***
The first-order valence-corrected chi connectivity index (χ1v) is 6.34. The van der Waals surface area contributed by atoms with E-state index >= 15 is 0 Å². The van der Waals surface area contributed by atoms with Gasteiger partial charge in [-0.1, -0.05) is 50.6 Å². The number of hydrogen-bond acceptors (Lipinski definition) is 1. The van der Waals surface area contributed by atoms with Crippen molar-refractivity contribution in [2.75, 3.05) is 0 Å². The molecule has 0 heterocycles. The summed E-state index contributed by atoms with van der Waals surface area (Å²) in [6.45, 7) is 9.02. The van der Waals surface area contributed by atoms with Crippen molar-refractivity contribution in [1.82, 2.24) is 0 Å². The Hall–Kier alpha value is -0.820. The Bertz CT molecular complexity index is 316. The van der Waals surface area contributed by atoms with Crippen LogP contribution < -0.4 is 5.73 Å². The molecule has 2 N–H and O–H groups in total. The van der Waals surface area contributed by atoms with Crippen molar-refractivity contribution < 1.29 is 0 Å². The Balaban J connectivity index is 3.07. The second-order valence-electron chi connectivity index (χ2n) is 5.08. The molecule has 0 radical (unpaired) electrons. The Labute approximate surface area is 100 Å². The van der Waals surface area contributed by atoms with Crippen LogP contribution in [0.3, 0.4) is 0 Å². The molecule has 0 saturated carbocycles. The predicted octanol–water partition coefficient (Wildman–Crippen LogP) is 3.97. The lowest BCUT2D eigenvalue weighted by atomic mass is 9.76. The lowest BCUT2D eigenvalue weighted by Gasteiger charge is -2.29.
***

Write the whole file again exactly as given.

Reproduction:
The first-order valence-corrected chi connectivity index (χ1v) is 6.34. The van der Waals surface area contributed by atoms with E-state index >= 15 is 0 Å². The van der Waals surface area contributed by atoms with Gasteiger partial charge in [-0.1, -0.05) is 50.6 Å². The number of hydrogen-bond acceptors (Lipinski definition) is 1. The van der Waals surface area contributed by atoms with Crippen molar-refractivity contribution in [2.75, 3.05) is 0 Å². The molecule has 0 heterocycles. The summed E-state index contributed by atoms with van der Waals surface area (Å²) in [6.45, 7) is 9.02. The van der Waals surface area contributed by atoms with Crippen molar-refractivity contribution in [1.82, 2.24) is 0 Å². The Hall–Kier alpha value is -0.820. The Bertz CT molecular complexity index is 316. The van der Waals surface area contributed by atoms with Crippen LogP contribution < -0.4 is 5.73 Å². The molecule has 2 N–H and O–H groups in total. The van der Waals surface area contributed by atoms with Crippen molar-refractivity contribution < 1.29 is 0 Å². The Balaban J connectivity index is 3.07. The second-order valence-electron chi connectivity index (χ2n) is 5.08. The molecule has 0 radical (unpaired) electrons. The Labute approximate surface area is 100 Å². The van der Waals surface area contributed by atoms with Crippen LogP contribution in [0.3, 0.4) is 0 Å². The molecule has 0 saturated carbocycles. The predicted octanol–water partition coefficient (Wildman–Crippen LogP) is 3.97. The lowest BCUT2D eigenvalue weighted by atomic mass is 9.76. The lowest BCUT2D eigenvalue weighted by Gasteiger charge is -2.29.